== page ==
Exclusive Song Premiere and Q&A: Chadwick Stokes '"Girl From the North Country" [Featuring The White Buffalo]
Tue, 15 Nov 2011 10:16:50
ARTISTdirect.com has proudly partnered with Chadwick Stokes to premiere his haunting, moving, room-filling live cover of Bob Dylan’s "Girl From the North Country." Chadwick done good. We think even Dylan himself would appreciate this soulful rendition of a classic from his catalog.
The song appears on Chadwick Stokes & Friends' upcoming album Live at the Armory, which drops on Nov. 29.
Enjoy it and let yourself melt into Stokes'16-horsepower voice.
Listen to the song below now!
Chadwick Stokes - Girl From The North Country (Live At The Armory) by nettwerkmusicgroup
See our exclusive Q&A with Chadwick Stokes about Live at the Armory below by ARTISTdirect.com editor in chief Rick Florino!
How much rehearsal goes into the collaborations on Live at the Armory?
There's a lot of crunching it hard backstage [Laughs]. I'm not the best at preparing for these things therefore I catch my friends who come on board unsuspecting. I'm like, "Okay, this is what we're doing tonight" and then we quickly learn it. If I'm good about it, I reach out a few weeks or a week in advance and say, "This is what I'm thinking".
How did "The Girl From The North Country" come about?
That's always been one of my favorite songs. Leon Russell and Joe Cocker cover that on Cocker's album Mad Dogs & Englishmen. It's an amazing live performance that they do together. The White Buffalo can channel Joe Cocker a little bit so it's just perfect. What a dream to be able to sing one of my favorite songs with The White Buffalo who's one of my favorite artists.
When did you first hear it? What does the song mean to you?
I think my brother showed it to me. He said, "You've got to listen to this!" It's not very long, and it's almost like a bastard version of the Bob Dylan original, but there's something about it. It's a beautiful original. However, the way Joe Cocker and Leon Russell go back and forth, how Leon plays piano which I try to mimic with the guitar, and especially when Joe Cocker sings, it just reaches into your gut. It's so sad and poignant. We can all feel that and relate to the idea, "She once was a true love of mine" or we think about the love we're with and what if we lost them. It's sad and touching.
What goes into assembling shows like these?
There's some planning. You're trying to figure out the set lists and the different artists coming in. Then you're picking them up at the airport. Everyone crashes at our house. It's a really nice time, but it's as hectic as you can imagine. It's nonstop, but it's such a pleasure playing with those guys. It's great to have everyone up on stage.
Do you have a favorite memory from those shows?
I love singing The Rolling Stones' "Sweet Black Angel" with Matt Embree. When we're singing together, those tracks made the cut for when we were choosing songs. One of the singers is my childhood friend Darren Buck. He's so much fun to sing with, and he sings the last verse on The Band's "Up On Cripple Creek". You hear all of these great voices like The White Buffalo and Stephen Kellogg and then Darren, who's an art teacher in the high school I grew up in now, comes in at the end and slays it. It's so wonderful and I'm happy to see him up there getting the attention he deserves.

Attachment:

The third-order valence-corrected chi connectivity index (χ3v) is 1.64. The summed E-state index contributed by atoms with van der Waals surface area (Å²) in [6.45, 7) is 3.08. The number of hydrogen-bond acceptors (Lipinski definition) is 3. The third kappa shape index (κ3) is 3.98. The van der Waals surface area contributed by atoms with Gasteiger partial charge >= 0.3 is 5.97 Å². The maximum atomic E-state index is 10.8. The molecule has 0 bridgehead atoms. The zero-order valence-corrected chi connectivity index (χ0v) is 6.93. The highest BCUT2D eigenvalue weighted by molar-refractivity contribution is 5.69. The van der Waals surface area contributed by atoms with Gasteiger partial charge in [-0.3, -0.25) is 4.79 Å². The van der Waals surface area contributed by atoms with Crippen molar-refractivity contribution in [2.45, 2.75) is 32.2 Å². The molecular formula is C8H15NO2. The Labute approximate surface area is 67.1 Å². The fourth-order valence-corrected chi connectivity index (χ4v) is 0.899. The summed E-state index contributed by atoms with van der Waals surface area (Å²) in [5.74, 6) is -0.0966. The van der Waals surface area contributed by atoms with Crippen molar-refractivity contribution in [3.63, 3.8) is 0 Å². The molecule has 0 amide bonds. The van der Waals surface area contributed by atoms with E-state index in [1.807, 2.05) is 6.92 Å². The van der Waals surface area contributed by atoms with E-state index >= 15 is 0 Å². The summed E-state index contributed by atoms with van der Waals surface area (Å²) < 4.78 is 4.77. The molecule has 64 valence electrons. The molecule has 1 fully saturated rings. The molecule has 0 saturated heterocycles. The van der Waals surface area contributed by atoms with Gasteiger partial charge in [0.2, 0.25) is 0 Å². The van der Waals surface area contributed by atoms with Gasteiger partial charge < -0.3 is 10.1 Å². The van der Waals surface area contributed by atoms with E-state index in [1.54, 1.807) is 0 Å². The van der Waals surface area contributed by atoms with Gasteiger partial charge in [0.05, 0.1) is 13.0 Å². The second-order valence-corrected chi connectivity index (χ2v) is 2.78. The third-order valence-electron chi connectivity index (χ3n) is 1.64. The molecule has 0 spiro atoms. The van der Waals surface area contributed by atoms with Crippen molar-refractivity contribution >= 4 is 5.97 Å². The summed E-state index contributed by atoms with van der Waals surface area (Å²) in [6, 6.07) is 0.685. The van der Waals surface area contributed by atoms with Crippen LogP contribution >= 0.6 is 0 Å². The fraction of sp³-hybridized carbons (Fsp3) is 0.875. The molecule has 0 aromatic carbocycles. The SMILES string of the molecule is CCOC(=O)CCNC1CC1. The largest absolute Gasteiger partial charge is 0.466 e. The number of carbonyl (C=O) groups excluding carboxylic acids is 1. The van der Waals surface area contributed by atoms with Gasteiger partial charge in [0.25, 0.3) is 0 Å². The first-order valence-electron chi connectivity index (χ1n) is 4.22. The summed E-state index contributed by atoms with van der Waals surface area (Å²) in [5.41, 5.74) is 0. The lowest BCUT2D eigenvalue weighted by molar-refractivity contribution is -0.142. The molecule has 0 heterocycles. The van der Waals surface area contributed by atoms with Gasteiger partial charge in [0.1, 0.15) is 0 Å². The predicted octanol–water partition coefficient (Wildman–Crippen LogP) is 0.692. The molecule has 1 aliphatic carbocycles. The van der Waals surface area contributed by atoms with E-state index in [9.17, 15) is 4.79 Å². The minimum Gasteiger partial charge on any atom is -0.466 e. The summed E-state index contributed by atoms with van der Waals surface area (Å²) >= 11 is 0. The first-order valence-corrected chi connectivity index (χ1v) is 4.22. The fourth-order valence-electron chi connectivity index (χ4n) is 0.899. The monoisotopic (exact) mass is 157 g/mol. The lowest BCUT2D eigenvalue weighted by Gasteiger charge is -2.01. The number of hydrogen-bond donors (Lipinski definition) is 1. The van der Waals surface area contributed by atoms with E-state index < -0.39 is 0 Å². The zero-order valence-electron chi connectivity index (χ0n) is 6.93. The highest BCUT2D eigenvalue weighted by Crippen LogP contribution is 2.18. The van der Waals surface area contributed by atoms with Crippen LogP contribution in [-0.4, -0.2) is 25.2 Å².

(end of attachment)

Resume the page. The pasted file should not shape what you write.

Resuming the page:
It's in Somerville in a cool part of town. It's an armory so symbolically it's a big, fierce-looking building that's now an arts center. To take a building that once housed munitions and turn it into a place that deals in the arts was really cool to occupy that space for a couple of nights.
What's your take on Simmerkane II as a whole?
I had a bunch of songs that didn't necessarily fit into State Radio or Dispatch. They were more personal and equal halves freight train-jumping stories and experiences and also memories of growing up on the farm in Massachusetts. So, it was a lot of trains and animals [Laughs].
What's the story behind "Spider and Gioma"?
One of my brothers had a red dot underneath his left eye for most of our childhood, and it was called a "Spider and Gioma". We always thought it was a funny name. Recently, I started singing that name absentmindedly. I thought it was fun to sing so I was like, "What can I make that song about?" We grew up with bees too. My dad is sort of an amateur beekeeper. I was interested in bees at the time, and I'd just gone to a bee lecture at our local library. I was hyped up on bees and came up with this idea of "Spider" being a long-legged bee and the inner social workings of the hive which are really complex.
If Simmerkane II were a movie, what it be?
I guess it's part Warriors and part Goonies. There's an amazing documentary called Riding the Rails, which would make sense. Then, part Bottle Rocket [Laughs].
We're doing a couple of benefit shows. Calling All Crows is focused on shelters for women in Afghanistan where they receive education and vocational training. Also, we're advocating for The Maternal Mortality Act which is an act we're trying to pass through congress that will allocate more money to women who don't have the means to have that so they can have a safe birthing process.
Did you dig it? Are you familiar with the original?